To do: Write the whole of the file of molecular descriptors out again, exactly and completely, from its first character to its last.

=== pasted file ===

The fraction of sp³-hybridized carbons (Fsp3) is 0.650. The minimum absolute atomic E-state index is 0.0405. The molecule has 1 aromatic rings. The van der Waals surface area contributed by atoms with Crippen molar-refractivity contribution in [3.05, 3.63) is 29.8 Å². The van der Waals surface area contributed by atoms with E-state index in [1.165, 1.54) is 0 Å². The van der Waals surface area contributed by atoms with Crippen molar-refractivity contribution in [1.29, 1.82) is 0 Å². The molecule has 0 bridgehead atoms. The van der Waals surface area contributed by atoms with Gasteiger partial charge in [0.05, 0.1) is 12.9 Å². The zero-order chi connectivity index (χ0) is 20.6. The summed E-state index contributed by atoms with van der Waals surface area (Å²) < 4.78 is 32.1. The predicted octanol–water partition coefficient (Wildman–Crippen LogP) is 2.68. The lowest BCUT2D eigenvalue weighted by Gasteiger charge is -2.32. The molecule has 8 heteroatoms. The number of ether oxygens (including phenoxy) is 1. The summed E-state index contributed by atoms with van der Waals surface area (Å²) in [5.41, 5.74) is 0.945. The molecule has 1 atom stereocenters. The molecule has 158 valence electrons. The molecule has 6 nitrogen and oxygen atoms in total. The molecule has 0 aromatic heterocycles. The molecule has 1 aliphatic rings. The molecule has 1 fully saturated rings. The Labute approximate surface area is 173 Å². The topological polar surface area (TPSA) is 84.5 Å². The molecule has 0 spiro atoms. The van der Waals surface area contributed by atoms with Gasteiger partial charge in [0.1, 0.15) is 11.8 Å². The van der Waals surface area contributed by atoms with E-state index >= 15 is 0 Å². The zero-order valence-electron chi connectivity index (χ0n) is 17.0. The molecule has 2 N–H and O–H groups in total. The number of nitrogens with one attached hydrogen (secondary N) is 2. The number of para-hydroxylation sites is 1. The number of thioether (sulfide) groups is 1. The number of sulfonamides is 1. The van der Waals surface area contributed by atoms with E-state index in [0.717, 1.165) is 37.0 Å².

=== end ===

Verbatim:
The fraction of sp³-hybridized carbons (Fsp3) is 0.650. The minimum absolute atomic E-state index is 0.0405. The molecule has 1 aromatic rings. The van der Waals surface area contributed by atoms with Crippen molar-refractivity contribution in [3.05, 3.63) is 29.8 Å². The van der Waals surface area contributed by atoms with E-state index in [1.165, 1.54) is 0 Å². The van der Waals surface area contributed by atoms with Crippen molar-refractivity contribution in [1.29, 1.82) is 0 Å². The molecule has 0 bridgehead atoms. The van der Waals surface area contributed by atoms with Gasteiger partial charge in [0.05, 0.1) is 12.9 Å². The zero-order chi connectivity index (χ0) is 20.6. The summed E-state index contributed by atoms with van der Waals surface area (Å²) < 4.78 is 32.1. The predicted octanol–water partition coefficient (Wildman–Crippen LogP) is 2.68. The lowest BCUT2D eigenvalue weighted by Gasteiger charge is -2.32. The molecule has 8 heteroatoms. The number of ether oxygens (including phenoxy) is 1. The summed E-state index contributed by atoms with van der Waals surface area (Å²) in [5.41, 5.74) is 0.945. The molecule has 1 atom stereocenters. The molecule has 158 valence electrons. The molecule has 6 nitrogen and oxygen atoms in total. The molecule has 0 aromatic heterocycles. The molecule has 1 aliphatic rings. The molecule has 1 fully saturated rings. The Labute approximate surface area is 173 Å². The topological polar surface area (TPSA) is 84.5 Å². The molecule has 0 spiro atoms. The van der Waals surface area contributed by atoms with Gasteiger partial charge in [0.1, 0.15) is 11.8 Å². The van der Waals surface area contributed by atoms with E-state index >= 15 is 0 Å². The zero-order valence-electron chi connectivity index (χ0n) is 17.0. The molecule has 2 N–H and O–H groups in total. The number of nitrogens with one attached hydrogen (secondary N) is 2. The number of para-hydroxylation sites is 1. The number of thioether (sulfide) groups is 1. The number of sulfonamides is 1. The van der Waals surface area contributed by atoms with E-state index in [0.717, 1.165) is 37.0 Å².